I live in Glastonbury, a town full of highly gifted, unusual people, who customarily experience the opposite to the military: chronic under-support, under-belief and under-investment. We do healing work and get marginalised, and they kill thirty people and get a medal. Excuse me? Over the years, I've seen remarkable possibilities arise and disappear in Glastonbury and similar places, simply because society has chosen not to give them support and energy - or a fair try. Or various interests have striven to close them down.

At this time of history, the powers-that-be choose to support military development and the public chooses to acquiesce in it. In UK, where a majority opposed our nation joining the Iraq war, we nevertheless pay for that war through our taxes - that is, we support it and thereby are ourselves vicariously killing Iraqis. The reason we got into this mess concerns concerted, longterm, public inaction, which permitted the situation to arise. We allowed military interests, politicians and gun-toters to get away with it. In the 1950s-80s we had a considerable peace movement, but we still didn't step forward to disarmament. Too many jobs would be lost, and too many risks needed taking.
T

he demonstrations of February 15th 2003, opposing the Iraq war, were a indeed remarkable concerted action, in some way historic. But they were insufficiently concerted or emphatic to make an immediate difference. They arose in the context of a largely indifferent society generally more concerned with wealth and consumption than with humane matters of principle - a society scattered and polarised in its energies, and careful to lock its doors. This permits certain interests with more concerted designs to determine the name of the game in our world.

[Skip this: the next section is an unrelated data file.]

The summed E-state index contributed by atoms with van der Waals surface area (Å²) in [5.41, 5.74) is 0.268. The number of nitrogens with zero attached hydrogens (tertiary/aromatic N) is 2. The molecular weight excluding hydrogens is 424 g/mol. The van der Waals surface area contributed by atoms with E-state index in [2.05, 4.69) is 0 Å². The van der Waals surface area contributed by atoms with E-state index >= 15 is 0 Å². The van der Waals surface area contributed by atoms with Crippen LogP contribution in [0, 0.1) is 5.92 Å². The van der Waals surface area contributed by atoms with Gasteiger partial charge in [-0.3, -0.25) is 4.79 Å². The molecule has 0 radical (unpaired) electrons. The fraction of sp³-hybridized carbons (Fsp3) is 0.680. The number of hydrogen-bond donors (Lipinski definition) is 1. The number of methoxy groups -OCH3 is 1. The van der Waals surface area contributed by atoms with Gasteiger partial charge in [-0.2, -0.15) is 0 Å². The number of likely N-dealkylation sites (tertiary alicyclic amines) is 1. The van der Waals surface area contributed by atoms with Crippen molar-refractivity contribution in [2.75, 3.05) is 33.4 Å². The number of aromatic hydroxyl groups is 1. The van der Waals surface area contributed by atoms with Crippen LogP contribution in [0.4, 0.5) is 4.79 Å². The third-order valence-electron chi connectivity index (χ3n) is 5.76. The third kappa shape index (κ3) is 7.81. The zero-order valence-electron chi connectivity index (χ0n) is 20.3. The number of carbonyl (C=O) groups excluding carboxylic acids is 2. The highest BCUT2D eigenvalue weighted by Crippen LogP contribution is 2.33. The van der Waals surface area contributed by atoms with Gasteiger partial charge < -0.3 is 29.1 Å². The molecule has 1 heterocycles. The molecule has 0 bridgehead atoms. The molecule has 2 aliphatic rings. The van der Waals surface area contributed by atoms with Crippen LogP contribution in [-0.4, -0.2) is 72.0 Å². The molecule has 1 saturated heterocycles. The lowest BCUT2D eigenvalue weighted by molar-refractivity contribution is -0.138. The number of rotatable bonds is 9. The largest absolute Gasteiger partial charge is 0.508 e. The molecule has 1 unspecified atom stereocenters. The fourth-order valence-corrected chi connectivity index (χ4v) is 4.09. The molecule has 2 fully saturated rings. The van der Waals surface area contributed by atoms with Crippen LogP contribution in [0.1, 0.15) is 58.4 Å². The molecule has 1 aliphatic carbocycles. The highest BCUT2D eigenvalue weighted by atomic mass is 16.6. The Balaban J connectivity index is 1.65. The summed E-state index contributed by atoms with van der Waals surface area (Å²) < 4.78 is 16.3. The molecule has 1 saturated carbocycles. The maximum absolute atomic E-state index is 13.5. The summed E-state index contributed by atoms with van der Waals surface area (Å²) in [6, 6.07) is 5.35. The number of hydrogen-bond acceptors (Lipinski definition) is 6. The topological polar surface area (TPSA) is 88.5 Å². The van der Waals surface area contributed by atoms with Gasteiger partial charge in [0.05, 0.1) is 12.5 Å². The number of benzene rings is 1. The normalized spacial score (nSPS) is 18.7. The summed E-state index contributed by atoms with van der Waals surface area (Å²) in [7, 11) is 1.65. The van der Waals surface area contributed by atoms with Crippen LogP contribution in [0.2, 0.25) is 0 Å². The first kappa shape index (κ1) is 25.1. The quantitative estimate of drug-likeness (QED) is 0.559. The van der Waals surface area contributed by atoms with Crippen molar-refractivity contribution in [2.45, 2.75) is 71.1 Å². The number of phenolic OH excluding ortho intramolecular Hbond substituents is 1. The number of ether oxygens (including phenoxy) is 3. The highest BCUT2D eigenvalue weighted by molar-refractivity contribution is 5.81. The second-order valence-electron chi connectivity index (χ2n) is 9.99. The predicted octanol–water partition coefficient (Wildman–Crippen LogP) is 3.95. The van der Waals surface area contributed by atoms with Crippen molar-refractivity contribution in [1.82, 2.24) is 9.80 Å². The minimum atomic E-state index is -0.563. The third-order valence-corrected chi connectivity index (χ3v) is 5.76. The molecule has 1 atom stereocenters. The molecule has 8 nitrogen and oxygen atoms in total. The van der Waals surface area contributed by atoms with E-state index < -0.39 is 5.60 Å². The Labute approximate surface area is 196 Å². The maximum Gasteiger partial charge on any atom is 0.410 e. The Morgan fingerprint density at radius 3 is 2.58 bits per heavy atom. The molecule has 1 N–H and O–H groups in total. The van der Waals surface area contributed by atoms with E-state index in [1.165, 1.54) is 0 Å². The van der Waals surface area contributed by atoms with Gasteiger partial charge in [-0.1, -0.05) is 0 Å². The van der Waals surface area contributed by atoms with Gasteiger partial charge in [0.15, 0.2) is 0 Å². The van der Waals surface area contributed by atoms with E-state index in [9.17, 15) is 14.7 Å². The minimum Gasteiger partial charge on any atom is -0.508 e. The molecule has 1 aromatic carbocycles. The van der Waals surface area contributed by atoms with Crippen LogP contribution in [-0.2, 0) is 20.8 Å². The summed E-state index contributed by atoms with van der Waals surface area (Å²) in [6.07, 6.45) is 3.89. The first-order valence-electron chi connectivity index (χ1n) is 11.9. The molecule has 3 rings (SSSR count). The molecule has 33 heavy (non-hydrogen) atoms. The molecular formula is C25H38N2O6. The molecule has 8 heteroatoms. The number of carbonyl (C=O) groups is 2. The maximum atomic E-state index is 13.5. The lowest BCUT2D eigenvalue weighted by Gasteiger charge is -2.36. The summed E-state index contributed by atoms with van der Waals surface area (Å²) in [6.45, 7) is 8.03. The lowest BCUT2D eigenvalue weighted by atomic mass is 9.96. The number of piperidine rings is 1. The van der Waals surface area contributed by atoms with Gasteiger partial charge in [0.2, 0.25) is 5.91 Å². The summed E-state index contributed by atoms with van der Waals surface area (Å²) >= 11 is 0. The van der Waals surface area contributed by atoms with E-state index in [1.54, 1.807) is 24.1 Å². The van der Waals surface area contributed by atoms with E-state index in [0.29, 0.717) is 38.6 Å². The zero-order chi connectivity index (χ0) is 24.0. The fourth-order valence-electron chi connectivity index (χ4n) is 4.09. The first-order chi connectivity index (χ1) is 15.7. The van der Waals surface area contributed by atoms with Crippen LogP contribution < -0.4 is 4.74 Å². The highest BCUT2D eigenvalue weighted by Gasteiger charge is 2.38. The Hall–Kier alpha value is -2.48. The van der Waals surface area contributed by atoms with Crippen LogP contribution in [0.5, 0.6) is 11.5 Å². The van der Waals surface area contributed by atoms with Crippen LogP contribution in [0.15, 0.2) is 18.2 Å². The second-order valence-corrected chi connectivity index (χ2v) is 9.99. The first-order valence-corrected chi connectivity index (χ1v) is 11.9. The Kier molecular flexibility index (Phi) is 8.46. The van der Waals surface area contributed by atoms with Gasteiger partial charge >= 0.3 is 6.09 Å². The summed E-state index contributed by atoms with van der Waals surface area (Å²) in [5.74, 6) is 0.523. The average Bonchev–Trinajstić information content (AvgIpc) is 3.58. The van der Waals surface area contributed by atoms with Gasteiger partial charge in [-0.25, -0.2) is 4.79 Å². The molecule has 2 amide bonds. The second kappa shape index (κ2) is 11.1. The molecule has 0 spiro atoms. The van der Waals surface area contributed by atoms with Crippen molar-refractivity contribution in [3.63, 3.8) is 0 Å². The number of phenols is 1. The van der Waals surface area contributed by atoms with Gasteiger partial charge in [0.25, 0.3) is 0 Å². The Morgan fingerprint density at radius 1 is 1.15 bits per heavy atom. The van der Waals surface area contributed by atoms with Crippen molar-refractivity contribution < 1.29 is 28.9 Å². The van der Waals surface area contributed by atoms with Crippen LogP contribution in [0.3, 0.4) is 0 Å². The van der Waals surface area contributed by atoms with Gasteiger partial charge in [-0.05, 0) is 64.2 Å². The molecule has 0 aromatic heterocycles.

At the end of the anti-terrorism display at the air show, all the helicopters lined up in front of us, hovering as a curtain call. Now these are big mothers, carrying whole arrays of weaponry and kit, throbbing dauntingly in the air, wobbling your solar plexus. Quite beautiful, in a way. Dead impressive. Weapons of large scale destruction. I waved to the guys in them too, to say thanks for their efforts. It had been quite a show.

Now, I might be a grainy old pacifist, but I respect many military men. Some of these guys are characters worth knowing - they've seen some stuff, and they have become something as a result of the sheer training, practice, focus and experience they have been through. In some conflict and rescue situations of the last fifteen years, they've had to be tough here, and sensitive to women, children and old grannies there. It's just that I wish we could apply similar high-quality effectiveness to other crucial things too, with full-scale backup on a similar scale to what we see in the military domain. Tree-planting, AIDS, humanitarian relief, renewable energy development or community revival. There's so much to be done.

I dread to think of the resource-burning and pollution caused by that air show. The Tornado jet which screeched past us and then, flame belching from its thrusters, pulled up into a climb and a roll with a resounding roar, burned up probably as much fuel on that manoeuvre as you might in your car in six months. But then, in this time of history, our society thinks, "Well, it's just for one day, and it won't make much difference". Multiply this by a million, and there's a global problem.

In my last book, Healing the Hurts of Nations, I wrote that I can support wars, for a time, on one count only: if they genuinely contribute to the longterm ending of military strife of all kinds. Sometimes military actions really do save lives and put armed nightmares to an end. But this should be clearly regarded as a transitional approach, used much less frequently and more carefully than we have seen in the last decade. Not least, the arms industry and trade badly need strategic phasing out. If we can phase out small farmers, fishing and coal-mining, we can phase out the arms trade.